Thursday, December 31, 2009

If You Read Swedish: Send Me An Email, And I'll Send You A Book!

I have published six books over the past 18 months, one in English and the rest in Swedish. The books are available both as traditional books printed on paper and as ebooks that you can read on your computer or Kindle, maybe even on your iPhone. If you send me an email (you find my email address in the upper right corner of this blog), I'll tell you how to get a free copy of the 150+ page book "Smakprov."

Tuesday, December 22, 2009

No, It Wasn't Reagan's Policy That Cracked the Soviet Union

A new book challenges the widespread belief that it was Reagan's policy that made the Soviet Union crack. I haven't read it yet, but here is what the publisher -- Yale University Press -- says:

Former U.S. ambassador to the USSR Jack F. Matlock refutes the enduring idea that the United States forced the collapse of the Soviet Union by applying military and economic pressure—with wide-ranging implications for U.S. foreign policy. Matlock argues that Gorbachev, not Reagan, undermined Communist Party rule in the Soviet Union and that the Cold War ended in a negotiated settlement that benefited both sides. He posits that the end of the Cold War diminished rather than enhanced American power; with the removal of the Soviet threat, allies were less willing to accept American protection and leadership that seemed increasingly to ignore their interests.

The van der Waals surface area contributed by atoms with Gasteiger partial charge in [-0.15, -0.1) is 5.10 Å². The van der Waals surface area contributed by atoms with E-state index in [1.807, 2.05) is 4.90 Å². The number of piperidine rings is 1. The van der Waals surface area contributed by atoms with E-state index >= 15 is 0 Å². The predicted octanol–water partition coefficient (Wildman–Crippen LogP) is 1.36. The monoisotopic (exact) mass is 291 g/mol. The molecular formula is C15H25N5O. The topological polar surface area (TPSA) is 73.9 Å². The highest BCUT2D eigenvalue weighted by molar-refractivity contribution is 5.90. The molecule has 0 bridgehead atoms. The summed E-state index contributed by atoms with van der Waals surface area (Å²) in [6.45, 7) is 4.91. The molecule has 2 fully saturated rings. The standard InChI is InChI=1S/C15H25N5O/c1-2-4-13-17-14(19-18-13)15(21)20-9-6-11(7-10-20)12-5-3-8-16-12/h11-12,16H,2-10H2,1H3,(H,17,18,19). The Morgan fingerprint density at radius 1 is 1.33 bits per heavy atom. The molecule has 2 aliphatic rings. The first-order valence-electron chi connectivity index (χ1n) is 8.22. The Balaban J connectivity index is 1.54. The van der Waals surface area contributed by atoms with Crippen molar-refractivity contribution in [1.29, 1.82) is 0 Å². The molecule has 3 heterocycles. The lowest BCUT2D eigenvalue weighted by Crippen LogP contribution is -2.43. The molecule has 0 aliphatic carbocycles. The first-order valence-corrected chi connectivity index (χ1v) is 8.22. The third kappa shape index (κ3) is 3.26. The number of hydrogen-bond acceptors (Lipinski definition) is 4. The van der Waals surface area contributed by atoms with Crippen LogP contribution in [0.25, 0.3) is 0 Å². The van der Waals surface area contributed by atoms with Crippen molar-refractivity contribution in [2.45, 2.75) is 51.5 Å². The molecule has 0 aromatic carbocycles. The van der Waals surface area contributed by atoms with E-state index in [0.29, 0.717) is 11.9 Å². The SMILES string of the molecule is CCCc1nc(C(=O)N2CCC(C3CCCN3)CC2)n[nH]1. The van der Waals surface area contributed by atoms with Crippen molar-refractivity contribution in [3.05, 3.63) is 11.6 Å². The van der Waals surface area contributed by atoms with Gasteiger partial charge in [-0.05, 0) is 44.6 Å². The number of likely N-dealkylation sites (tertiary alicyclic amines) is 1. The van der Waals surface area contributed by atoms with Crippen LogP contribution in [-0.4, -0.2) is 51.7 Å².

Matlock shows how, during the Clinton and particularly the Bush-Cheney administrations, the belief that the United States had defeated the Soviet Union led to a conviction that it did not need allies, international organizations, or diplomacy, but could dominate and change the world by using its military power unilaterally. The result is a weakened America that has compromised its ability to lead. Matlock makes a passionate plea for the United States under Obama to reenvision its foreign policy and gives examples of how the new administration can reorient the U.S. approach to critical issues, taking advantage of lessons we should have learned from our experience in ending the Cold War.
Sounds very interesting! I've been arguing this point for many years in private conversations, so it's nice to hear it from somebody who was there when it happened...

Hans Sandberg

Wednesday, December 16, 2009

Remember Senator Palpatine, the Evil Senator From Star Wars?

Senator Palpatine was the pale-faced senator of the Galactic Empire that rose to become the Emperor through treachery and falshood? Well fiction seems to have become reality thanks to senator Joe Lieberman.

Here is what Wikipedia says about the senator.
"Although Palpatine is a well-respected statesman, underneath his affable public persona lurks his true identity: Darth Sidious, a Dark Lord of the Sith. As the Dark Lord, he initiates and manipulates the Clone Wars to destroy the Jedi and usher in the oppressive Galactic Empire.”

The Palpatine character has according to Wikipedia “become a symbol of evil and sinister deception in popular culture. Palpatine was ranked #3 greatest villain by Wizard magazine on its ‘100 Greatest Villains of All Time’ list.”